• Environmental change related to degraded soils, water resources, biodiversity and increased frequency of extreme and unusual weather, particularly the impact of climate change, is likely to amplify pressure on fragile and failing states to provide sufficient food and water to stressed populations.  The interactions between chronic and acute stresses in local and regional food, water, and energy systems has led to failure of some governments—especially in the Middle East and Central and South Asia—to meet popular demands or address perceptions of unequal distribution of  scarce resources, which might prompt future violent behavior by populations seeking redress.

Technology will introduce a new set of tradeoffs, facilitating terrorist communications, recruitment, logistics, and lethality, but also giving authorities more sophisticated techniques to identify and characterize threats.  Technology will enable nonstate actors to mask and obfuscate their activities and identities and will be key to their ability to talk to one another, recruit new members, and disseminate messages.  Advancements in technology also raise the stakes for a high-impact, low-likelihood terrorist WMD scenario and enable the proliferation of more lethal, conventional weaponry to terrorist groups

  • Technology will enable further decentralization of threats to devolve from the relatively organized and directed al-Qa’ida to an atomized jihadist militancy.  This trend will pose challenges to counterterrorism efforts and change the nature of future terrorist plots and strategies.

Previous waves of terrorism have peaked and declined over the course of multiple generations.  The current religiously motivated wave of terrorism—which, arguably has dominated global terrorism since the mid-1990s—is different from previous waves in terms of motivation, reach, mobilization, and justification and will probably last considerably longer.  Current religious conflicts are intensifying rather than abating, as the Sunni–Shia schism and ISIL’s rise are increasing extremism and polarization worldwide.  Just as Usama bin Ladin’s contemporaries who went to Afghanistan became the core of
al-Qa’ida a decade or more later, the current generation of youth now being radicalized by ISIL (and other various extremist groups) are likely to dominate the Sunni extremist scene for the next 20 years.

  • Despite the current intensification of terrorism, it is possible that significant reductions in the Middle East and North Africa could occur if states are able to address terrorism’s underlying drivers.  The ability of governments to institute political and economic reforms that address many grievances and perceptions of disenfranchisement also would contribute to discrediting extremist ideologies as the only means for achieving reform.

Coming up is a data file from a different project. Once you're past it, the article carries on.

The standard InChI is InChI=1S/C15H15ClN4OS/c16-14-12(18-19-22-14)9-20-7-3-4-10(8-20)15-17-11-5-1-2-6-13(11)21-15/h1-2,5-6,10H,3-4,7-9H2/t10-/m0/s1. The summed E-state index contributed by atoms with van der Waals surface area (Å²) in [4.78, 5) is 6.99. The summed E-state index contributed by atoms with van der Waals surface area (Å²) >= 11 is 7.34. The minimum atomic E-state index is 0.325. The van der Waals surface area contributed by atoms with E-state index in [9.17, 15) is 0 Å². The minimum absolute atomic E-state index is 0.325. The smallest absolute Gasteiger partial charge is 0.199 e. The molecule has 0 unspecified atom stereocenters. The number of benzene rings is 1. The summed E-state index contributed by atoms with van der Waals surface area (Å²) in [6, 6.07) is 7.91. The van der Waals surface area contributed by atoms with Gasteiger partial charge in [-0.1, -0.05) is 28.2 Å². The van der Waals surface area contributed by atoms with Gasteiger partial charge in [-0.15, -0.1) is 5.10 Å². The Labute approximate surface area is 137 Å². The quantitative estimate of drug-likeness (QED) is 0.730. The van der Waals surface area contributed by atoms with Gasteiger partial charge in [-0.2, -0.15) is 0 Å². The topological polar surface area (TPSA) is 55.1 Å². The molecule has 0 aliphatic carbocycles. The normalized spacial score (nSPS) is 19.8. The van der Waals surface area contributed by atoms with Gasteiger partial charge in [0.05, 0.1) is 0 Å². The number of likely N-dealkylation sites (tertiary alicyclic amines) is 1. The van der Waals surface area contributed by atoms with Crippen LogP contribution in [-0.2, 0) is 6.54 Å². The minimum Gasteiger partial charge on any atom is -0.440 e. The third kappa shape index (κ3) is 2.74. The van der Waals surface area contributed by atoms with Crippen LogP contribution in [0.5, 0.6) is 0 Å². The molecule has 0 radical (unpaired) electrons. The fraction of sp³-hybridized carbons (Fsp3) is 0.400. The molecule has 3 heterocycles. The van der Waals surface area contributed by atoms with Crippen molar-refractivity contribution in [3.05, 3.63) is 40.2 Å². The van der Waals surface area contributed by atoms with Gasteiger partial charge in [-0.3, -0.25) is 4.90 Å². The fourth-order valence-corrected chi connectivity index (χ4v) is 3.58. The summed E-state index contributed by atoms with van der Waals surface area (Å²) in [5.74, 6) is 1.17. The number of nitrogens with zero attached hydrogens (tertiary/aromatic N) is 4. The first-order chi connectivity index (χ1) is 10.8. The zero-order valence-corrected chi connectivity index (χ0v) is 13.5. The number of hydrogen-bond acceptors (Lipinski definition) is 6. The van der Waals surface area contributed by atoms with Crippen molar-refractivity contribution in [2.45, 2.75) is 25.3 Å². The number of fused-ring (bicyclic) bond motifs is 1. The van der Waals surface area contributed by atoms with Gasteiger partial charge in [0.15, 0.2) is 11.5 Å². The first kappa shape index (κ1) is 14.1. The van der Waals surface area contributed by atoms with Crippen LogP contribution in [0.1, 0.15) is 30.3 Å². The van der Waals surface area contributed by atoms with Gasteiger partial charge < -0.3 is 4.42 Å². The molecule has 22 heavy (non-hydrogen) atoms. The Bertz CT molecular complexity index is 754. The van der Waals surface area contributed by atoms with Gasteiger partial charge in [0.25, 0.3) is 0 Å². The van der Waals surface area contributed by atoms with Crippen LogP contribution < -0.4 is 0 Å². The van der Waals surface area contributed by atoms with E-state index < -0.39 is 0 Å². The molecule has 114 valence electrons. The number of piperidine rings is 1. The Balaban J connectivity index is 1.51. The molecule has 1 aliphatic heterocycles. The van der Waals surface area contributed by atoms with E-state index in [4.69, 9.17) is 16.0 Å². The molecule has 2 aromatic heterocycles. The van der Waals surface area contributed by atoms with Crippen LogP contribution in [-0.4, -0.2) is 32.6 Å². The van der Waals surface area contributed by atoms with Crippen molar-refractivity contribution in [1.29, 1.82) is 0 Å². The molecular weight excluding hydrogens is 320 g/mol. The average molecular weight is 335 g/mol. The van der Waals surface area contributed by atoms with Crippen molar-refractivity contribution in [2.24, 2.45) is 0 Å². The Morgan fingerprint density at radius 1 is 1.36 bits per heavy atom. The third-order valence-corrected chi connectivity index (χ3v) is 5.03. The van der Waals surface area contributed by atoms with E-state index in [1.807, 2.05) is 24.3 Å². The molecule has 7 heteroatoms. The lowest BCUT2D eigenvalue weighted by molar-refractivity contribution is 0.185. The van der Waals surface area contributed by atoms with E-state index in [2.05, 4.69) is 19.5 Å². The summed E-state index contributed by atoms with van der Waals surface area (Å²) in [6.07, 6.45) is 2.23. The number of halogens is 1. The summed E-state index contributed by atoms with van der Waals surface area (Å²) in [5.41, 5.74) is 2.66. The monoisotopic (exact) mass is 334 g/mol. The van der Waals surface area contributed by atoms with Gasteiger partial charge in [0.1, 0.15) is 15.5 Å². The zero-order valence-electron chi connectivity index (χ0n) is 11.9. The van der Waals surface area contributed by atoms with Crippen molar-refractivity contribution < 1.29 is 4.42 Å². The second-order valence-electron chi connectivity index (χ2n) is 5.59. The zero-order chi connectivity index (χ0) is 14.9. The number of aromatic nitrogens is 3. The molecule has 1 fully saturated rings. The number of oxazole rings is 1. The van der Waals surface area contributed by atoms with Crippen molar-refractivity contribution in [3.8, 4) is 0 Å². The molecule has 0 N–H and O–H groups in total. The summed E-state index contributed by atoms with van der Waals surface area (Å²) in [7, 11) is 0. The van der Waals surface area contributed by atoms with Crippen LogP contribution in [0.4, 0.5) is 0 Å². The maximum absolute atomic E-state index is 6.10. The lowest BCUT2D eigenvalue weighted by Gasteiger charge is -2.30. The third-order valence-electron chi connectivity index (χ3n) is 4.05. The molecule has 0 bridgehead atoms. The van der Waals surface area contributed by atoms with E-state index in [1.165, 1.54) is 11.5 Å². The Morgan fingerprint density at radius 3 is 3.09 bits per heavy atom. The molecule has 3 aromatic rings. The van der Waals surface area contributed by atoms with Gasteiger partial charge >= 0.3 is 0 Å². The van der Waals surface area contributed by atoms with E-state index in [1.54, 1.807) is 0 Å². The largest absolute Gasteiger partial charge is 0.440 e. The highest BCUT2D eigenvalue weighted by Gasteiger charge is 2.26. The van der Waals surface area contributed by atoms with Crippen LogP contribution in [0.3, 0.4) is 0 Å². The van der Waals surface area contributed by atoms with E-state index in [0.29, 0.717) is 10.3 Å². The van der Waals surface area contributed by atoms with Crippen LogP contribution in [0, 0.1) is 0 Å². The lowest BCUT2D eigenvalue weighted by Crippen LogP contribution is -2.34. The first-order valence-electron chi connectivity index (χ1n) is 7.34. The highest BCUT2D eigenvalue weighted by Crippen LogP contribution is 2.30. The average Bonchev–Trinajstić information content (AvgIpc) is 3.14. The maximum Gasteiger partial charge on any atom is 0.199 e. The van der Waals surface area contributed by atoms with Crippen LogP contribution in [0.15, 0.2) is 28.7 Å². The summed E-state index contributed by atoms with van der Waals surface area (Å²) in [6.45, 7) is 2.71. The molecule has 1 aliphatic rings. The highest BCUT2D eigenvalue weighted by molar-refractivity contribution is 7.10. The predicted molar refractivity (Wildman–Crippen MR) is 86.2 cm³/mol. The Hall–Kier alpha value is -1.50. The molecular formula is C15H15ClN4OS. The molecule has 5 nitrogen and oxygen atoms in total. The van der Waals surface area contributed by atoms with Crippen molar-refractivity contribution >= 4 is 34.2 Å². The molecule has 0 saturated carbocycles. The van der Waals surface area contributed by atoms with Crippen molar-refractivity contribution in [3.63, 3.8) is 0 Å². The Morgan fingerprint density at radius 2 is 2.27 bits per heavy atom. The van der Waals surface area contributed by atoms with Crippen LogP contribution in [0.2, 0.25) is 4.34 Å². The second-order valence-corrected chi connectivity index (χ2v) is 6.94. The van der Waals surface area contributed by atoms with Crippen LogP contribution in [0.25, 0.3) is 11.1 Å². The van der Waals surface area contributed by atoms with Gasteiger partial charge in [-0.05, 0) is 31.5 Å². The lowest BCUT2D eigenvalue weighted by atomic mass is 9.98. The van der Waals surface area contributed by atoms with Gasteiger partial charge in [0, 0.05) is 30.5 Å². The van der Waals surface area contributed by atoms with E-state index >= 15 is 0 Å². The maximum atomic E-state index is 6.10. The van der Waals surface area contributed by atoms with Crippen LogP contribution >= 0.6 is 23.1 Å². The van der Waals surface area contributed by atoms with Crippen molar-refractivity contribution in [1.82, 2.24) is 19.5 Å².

• In the future, gender will probably play an increasing role in counterterrorism, especially related to countering narratives promoting violence as a prerequisite to political reform.  Several international nongovernmental organizations are working on the issue.  The McKinsey Institute’s study on mothers and wives, for example, concluded that women—and mothers in particular—possess the unique ability to recognize early warning signs of radicalization in their children enabling them to play a key role in curtailing violent extremism.  Empowering women to express their perspectives within their households and their societies is a key counterterrorism investment.  However, framing women exclusively as peaceful will cause policymakers to miss important opportunities for information gathering and prevention tools.  Women also play an active role in promoting, recruiting, and committing violence.  On 4 September 2016 French police discovered an abandoned car full of explosives parked near Notre Dame Cathedral in Paris.  Discovery of the car led to the disruption of a female terrorist cell with ties to ISIL.
  • Ideas about gender roles and masculinity are also likely to influence counterterrorism as information technology and the sharing of ideas broaden perceptions of acceptable ‘masculine’ behaviors.  Studies show that violence is sometimes linked to feelings of injured masculinity; when men cannot fulfill traditional roles of husbands, fathers, or providers, they may turn to violence to demonstrate their masculine power or ability to defend their people and values.  Encouraging modification of concepts of gender norms, which has been undertaken by several NGOs, may also help ameliorate the link between masculinity and violence at all levels.